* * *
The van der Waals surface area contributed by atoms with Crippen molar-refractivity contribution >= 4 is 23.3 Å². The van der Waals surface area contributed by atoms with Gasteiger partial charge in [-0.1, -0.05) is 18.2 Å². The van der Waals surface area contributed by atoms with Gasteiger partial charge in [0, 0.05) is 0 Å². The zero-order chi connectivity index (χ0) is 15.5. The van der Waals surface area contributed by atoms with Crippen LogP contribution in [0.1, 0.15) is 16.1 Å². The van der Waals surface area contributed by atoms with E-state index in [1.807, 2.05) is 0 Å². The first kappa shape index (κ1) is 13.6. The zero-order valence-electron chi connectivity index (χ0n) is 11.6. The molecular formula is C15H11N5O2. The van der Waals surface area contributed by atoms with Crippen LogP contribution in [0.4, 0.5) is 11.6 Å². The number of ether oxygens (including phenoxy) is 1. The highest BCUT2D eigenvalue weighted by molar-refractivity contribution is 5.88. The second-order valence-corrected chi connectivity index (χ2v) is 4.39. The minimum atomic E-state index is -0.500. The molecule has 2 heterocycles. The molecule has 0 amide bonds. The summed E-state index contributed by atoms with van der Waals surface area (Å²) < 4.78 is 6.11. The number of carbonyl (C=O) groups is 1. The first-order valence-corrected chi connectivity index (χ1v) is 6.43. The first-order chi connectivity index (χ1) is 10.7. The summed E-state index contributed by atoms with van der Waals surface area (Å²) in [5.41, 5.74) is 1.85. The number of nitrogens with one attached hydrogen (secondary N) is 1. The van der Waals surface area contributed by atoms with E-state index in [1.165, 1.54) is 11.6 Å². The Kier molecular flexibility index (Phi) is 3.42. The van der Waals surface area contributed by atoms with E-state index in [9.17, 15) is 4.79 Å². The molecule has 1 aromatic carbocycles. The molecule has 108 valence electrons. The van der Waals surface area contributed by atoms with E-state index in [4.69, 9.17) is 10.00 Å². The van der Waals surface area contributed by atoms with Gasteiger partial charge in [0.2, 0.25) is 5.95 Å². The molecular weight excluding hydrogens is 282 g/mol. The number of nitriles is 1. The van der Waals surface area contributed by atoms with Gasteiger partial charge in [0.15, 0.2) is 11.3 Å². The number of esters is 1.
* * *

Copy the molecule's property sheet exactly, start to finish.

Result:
The van der Waals surface area contributed by atoms with Crippen molar-refractivity contribution >= 4 is 23.3 Å². The van der Waals surface area contributed by atoms with Gasteiger partial charge in [-0.1, -0.05) is 18.2 Å². The van der Waals surface area contributed by atoms with Gasteiger partial charge in [0, 0.05) is 0 Å². The zero-order chi connectivity index (χ0) is 15.5. The van der Waals surface area contributed by atoms with Crippen LogP contribution in [0.1, 0.15) is 16.1 Å². The van der Waals surface area contributed by atoms with E-state index in [1.807, 2.05) is 0 Å². The first kappa shape index (κ1) is 13.6. The zero-order valence-electron chi connectivity index (χ0n) is 11.6. The molecular formula is C15H11N5O2. The van der Waals surface area contributed by atoms with Crippen LogP contribution in [0.4, 0.5) is 11.6 Å². The number of ether oxygens (including phenoxy) is 1. The highest BCUT2D eigenvalue weighted by molar-refractivity contribution is 5.88. The second-order valence-corrected chi connectivity index (χ2v) is 4.39. The minimum atomic E-state index is -0.500. The molecule has 2 heterocycles. The molecule has 0 amide bonds. The summed E-state index contributed by atoms with van der Waals surface area (Å²) < 4.78 is 6.11. The number of carbonyl (C=O) groups is 1. The first-order valence-corrected chi connectivity index (χ1v) is 6.43. The first-order chi connectivity index (χ1) is 10.7. The summed E-state index contributed by atoms with van der Waals surface area (Å²) in [5.41, 5.74) is 1.85. The number of nitrogens with one attached hydrogen (secondary N) is 1. The van der Waals surface area contributed by atoms with E-state index in [1.165, 1.54) is 11.6 Å². The Kier molecular flexibility index (Phi) is 3.42. The van der Waals surface area contributed by atoms with E-state index in [9.17, 15) is 4.79 Å². The molecule has 1 aromatic carbocycles. The molecule has 108 valence electrons. The van der Waals surface area contributed by atoms with E-state index in [4.69, 9.17) is 10.00 Å². The van der Waals surface area contributed by atoms with Gasteiger partial charge in [0.2, 0.25) is 5.95 Å². The molecular weight excluding hydrogens is 282 g/mol. The number of nitriles is 1. The van der Waals surface area contributed by atoms with Gasteiger partial charge in [0.15, 0.2) is 11.3 Å². The number of esters is 1.